This book is a fantastic work of investigative journalism in which the very act of trying to tell the story put both the journalist's career and possibly even his life in danger. It's a startling look at the power structure of Hollywood, and a major news network that becomes either too enamored or too afraid of those wielding that power. Catch & Kill reads like a LeCarre novel, complete with massive conspiracies and Mossad-trained spies, with the added mind-boggling benefit of being true.
This memoir by black and gay poet Saeed Jones is a visceral coming of age and coming out story. Growing up as an only child to his single mother in Texas and spending summers with his evangelical grandmother in Memphis, Jones struggles to come to terms with his sexuality, to come out of the closet, and to love himself. He wrestles with his fractured identity, learning what it means to be gay in the black community, to be black in the gay community, and to realize that either one on its own is enough to get you killed in a straight, white world. There are passages that will bruise and choke you, but ultimately both Jones and the reader come out of the book all the better for it.
I struggle to write a review of Lindy West's work without resorting to simplistic three syllable sentences like "she's awesome," or, "she's the best." Maybe it's because she makes it look so very easy. She says everything I'm always thinking: about feminism, about politics, about our image-obsessed culture. And she does it with irrefutable logic, dazzling sentences, and an utterly fierce and funny sensibility. She's...(sigh) perfect.
Jamison's skills as a journalist and essayist, very much in the tradition of Didion and New Journalism, have earned her much praise, and I can only heap onto the pile. The essay, "Maximum Exposure," about the outsider photographer Annie Appel, is a masterpiece in particular. Layered like an onion, it explores the relationship between photographer and subject, and then between journalist and subject, and becomes a larger exploration of the whether impartiality is ever truly achievable, or even desirable. Jamison writes with the wisdom of someone twice her age and the wonder of someone half her age. She is a truly remarkable talent.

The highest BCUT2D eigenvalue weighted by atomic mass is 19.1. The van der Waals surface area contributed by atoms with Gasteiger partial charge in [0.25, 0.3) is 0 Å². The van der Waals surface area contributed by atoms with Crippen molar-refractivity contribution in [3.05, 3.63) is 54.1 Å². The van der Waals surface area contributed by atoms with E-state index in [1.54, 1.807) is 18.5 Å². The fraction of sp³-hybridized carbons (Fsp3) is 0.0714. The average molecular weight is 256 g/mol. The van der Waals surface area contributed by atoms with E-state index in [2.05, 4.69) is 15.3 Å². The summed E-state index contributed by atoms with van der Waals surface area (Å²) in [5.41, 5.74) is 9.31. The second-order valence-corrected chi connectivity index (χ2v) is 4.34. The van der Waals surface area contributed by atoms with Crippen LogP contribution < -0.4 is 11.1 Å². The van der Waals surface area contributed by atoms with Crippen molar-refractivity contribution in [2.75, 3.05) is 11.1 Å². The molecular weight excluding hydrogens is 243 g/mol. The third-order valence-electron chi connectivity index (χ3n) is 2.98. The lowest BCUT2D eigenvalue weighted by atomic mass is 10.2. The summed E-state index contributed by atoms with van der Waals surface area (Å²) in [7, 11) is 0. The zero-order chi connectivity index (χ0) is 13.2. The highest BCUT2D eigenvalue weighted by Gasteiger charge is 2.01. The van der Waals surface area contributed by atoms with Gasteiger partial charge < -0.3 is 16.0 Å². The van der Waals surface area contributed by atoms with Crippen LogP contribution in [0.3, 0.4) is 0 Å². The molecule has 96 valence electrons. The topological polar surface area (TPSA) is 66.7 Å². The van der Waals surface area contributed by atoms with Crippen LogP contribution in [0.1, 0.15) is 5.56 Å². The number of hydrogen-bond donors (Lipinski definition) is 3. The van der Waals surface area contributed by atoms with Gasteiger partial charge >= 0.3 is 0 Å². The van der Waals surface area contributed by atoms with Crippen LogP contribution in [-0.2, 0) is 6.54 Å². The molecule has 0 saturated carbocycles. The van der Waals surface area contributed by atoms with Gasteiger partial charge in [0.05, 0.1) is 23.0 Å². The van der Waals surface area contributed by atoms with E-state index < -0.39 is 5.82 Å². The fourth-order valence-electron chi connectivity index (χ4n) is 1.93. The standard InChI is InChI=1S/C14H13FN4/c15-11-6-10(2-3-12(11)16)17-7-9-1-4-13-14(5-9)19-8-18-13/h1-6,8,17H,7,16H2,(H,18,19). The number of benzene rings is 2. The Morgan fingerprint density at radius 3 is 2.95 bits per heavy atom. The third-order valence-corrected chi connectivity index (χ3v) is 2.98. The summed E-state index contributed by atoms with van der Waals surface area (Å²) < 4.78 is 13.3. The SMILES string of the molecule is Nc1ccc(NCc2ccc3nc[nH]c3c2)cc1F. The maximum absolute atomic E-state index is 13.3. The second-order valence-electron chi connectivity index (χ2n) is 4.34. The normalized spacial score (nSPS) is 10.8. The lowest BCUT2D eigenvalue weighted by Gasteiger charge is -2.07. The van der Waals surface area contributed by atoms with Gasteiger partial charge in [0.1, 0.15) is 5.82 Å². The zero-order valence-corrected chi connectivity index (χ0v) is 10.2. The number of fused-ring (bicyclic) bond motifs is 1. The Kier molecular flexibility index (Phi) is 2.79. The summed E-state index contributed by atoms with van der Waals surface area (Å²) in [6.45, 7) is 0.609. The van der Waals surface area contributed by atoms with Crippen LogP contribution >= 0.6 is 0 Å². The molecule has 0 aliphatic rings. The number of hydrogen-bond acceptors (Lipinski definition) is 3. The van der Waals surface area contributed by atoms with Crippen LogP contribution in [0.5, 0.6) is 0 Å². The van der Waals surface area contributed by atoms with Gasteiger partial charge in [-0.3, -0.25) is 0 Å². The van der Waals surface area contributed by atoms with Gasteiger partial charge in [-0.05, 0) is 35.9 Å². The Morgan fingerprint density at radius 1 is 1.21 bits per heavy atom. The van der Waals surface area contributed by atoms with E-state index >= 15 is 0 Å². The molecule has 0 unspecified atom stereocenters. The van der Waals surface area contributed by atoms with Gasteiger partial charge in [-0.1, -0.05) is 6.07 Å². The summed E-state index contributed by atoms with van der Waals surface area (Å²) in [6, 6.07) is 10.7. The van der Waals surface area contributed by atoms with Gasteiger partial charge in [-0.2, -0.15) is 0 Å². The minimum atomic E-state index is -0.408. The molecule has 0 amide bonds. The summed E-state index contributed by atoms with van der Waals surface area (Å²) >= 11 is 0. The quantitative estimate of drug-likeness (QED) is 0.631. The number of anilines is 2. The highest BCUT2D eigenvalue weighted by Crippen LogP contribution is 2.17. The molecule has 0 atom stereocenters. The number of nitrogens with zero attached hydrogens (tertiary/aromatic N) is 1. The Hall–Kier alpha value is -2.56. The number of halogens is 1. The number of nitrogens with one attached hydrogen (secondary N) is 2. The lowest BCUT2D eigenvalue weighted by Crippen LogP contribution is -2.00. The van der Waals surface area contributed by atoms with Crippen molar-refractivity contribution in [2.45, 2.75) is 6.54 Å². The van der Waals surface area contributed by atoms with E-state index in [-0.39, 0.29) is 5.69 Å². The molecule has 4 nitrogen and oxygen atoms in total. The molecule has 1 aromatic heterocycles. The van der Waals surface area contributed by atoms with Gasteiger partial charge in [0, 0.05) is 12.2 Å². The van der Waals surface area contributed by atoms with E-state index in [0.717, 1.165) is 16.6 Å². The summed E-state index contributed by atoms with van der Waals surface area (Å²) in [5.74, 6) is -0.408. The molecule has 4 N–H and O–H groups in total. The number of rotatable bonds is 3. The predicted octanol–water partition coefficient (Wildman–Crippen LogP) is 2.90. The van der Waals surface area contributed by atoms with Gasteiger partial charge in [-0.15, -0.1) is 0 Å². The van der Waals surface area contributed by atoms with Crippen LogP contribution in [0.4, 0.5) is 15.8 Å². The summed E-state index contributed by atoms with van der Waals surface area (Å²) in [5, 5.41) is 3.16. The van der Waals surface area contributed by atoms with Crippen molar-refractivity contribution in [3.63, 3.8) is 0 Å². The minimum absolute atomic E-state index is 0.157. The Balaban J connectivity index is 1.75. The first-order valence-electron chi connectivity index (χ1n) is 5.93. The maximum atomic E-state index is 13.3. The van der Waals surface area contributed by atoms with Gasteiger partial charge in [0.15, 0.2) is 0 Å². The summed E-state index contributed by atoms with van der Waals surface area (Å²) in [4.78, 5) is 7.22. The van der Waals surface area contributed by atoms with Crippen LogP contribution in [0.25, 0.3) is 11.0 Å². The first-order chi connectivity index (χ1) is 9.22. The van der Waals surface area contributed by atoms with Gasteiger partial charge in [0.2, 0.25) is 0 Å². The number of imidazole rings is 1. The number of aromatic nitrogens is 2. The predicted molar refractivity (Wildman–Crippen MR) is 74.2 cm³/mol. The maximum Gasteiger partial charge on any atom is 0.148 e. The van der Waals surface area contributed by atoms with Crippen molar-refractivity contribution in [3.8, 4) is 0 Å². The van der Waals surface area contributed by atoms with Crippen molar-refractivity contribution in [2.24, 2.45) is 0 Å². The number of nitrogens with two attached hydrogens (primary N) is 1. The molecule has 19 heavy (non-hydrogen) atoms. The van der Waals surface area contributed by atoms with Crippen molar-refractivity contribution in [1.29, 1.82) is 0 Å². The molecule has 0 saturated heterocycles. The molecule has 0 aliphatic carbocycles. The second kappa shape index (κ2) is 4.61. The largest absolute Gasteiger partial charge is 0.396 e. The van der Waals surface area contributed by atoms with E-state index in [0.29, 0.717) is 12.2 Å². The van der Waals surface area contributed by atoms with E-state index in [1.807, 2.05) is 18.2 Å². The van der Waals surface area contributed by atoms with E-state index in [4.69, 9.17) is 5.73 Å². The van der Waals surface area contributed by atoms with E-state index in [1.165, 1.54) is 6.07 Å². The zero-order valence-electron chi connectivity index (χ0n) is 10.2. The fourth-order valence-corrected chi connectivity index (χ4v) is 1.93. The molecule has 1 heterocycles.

There is something sort of intentionally queasy-making about this book. More often than not, true crime books are all about the shameless voyeurism. Nelson, writing about her aunt who was murdered as a young woman, has no desire to make it that easy for the reader. Instead, the author's own unease with victimhood, survivorhood, and with the criminal justice system ripples though this memoir, forcing us to examine our obsession with the gendered violence, beautiful victims, and courageous survivors that are mass-produced for us on programs like 48 Hours and 20/20. The Red Parts is a confrontational and searing work that will sit with you for a long time.